The Washington Post

Novelist Emma Donoghue honored by Irish ambassador in Washington

Irish novelist Emma Donoghue was the guest of honor at an elegant luncheon at the residence of the Irish ambassador Monday afternoon. The author of “Room” was in Washington for a sold-out PEN/Faulkner reading with Chris Adrian at the Folger Library.

In his introductory remarks, Ambassador Michael Collins noted that “Room” had just been nominated for the International IMPAC Dublin Award, to be given on June 13. The best-selling novel, about a young woman and her son kept imprisoned for years in a garden shed, was previously shortlisted for the Booker Prize and has been translated into dozens of languages.

Emma Donoghue and Irish Ambassador Michael Collins (Washington Post/Ron Charles)

Collins recalled that Donoghue’s father, the literary critic and English scholar Denis Donoghue, had been a guest at a similar luncheon at the ambassador’s residence two years ago. “So this,” he said, “is our first father-daughter pair.”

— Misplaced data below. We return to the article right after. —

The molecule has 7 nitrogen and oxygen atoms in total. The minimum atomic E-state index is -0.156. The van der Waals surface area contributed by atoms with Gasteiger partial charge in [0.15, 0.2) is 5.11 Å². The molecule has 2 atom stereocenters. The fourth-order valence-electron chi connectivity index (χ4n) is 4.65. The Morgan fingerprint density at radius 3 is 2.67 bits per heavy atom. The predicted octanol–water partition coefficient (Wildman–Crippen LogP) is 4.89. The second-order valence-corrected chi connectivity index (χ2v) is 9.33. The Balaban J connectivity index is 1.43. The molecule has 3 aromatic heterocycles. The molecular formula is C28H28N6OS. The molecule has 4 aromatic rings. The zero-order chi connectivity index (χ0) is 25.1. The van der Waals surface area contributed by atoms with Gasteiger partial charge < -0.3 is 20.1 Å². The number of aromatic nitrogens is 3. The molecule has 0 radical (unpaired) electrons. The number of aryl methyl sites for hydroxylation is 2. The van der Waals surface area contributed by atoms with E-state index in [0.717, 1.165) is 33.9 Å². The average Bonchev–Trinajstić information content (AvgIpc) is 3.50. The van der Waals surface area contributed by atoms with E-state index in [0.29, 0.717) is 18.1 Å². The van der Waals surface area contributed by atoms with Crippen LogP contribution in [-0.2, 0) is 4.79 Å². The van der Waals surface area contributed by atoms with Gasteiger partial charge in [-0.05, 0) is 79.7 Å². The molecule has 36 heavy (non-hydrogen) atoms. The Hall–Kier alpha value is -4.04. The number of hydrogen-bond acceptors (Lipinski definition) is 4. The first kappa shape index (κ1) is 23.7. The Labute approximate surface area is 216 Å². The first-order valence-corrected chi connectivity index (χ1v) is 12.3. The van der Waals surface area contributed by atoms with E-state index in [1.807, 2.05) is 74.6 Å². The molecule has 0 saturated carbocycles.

Donoghue, who has been a resident of Canada for many years, is living temporarily in Nice, France, with her partner and two young sons. But she continues to travel widely. She said she’s doing research for a new novel set in San Francisco, and she’s working on a play in Dublin about the 1950s New Yorker writer Maeve Brennan.

She’s currently reading “The Suspicions of Mr. Whicher,” Kate Summerscale’s nonfiction account subtitled, “A Shocking Murder and the Undoing of a Great Victorian Detective.” “I miss really good murders,” Donoghue said with her typically wry wit.

Attending the luncheon were members of the embassy staff and PEN/Faulkner board members, including the organization’s chair, novelist Susan Richards Shreve, and the newest board member, New Yorker writer Margaret Talbot.

Ron Charles is the editor of The Washington Post's Book World. For a dozen years, he enjoyed teaching American literature and critical theory in the Midwest, but finally switched to journalism when he realized that if he graded one more paper, he'd go crazy.

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